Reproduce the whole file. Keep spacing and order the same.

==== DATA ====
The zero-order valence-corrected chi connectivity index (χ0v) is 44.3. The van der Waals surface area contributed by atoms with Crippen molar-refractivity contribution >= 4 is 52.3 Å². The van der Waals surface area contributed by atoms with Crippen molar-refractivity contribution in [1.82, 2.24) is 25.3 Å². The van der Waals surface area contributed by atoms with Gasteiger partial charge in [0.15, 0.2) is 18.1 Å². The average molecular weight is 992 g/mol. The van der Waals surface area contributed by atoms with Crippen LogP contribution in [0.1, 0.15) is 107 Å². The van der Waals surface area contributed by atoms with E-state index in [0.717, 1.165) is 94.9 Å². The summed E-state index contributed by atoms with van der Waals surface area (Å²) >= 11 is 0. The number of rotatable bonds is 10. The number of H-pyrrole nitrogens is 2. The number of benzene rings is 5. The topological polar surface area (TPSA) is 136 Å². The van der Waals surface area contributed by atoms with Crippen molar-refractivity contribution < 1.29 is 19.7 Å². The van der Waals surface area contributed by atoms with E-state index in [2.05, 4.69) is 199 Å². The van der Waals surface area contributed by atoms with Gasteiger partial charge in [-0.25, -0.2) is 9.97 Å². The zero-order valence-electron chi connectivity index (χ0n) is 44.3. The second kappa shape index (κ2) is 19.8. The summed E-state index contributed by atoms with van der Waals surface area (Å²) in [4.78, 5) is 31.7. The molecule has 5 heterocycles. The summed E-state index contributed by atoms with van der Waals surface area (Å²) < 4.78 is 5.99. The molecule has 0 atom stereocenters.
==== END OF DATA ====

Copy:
The zero-order valence-corrected chi connectivity index (χ0v) is 44.3. The van der Waals surface area contributed by atoms with Crippen molar-refractivity contribution >= 4 is 52.3 Å². The van der Waals surface area contributed by atoms with Crippen molar-refractivity contribution in [1.82, 2.24) is 25.3 Å². The van der Waals surface area contributed by atoms with Gasteiger partial charge in [0.15, 0.2) is 18.1 Å². The average molecular weight is 992 g/mol. The van der Waals surface area contributed by atoms with Crippen LogP contribution in [0.1, 0.15) is 107 Å². The van der Waals surface area contributed by atoms with E-state index in [0.717, 1.165) is 94.9 Å². The summed E-state index contributed by atoms with van der Waals surface area (Å²) >= 11 is 0. The number of rotatable bonds is 10. The number of H-pyrrole nitrogens is 2. The number of benzene rings is 5. The topological polar surface area (TPSA) is 136 Å². The van der Waals surface area contributed by atoms with Crippen molar-refractivity contribution < 1.29 is 19.7 Å². The van der Waals surface area contributed by atoms with E-state index in [2.05, 4.69) is 199 Å². The van der Waals surface area contributed by atoms with Gasteiger partial charge in [-0.25, -0.2) is 9.97 Å². The zero-order valence-electron chi connectivity index (χ0n) is 44.3. The second kappa shape index (κ2) is 19.8. The summed E-state index contributed by atoms with van der Waals surface area (Å²) in [4.78, 5) is 31.7. The molecule has 5 heterocycles. The summed E-state index contributed by atoms with van der Waals surface area (Å²) < 4.78 is 5.99. The molecule has 0 atom stereocenters.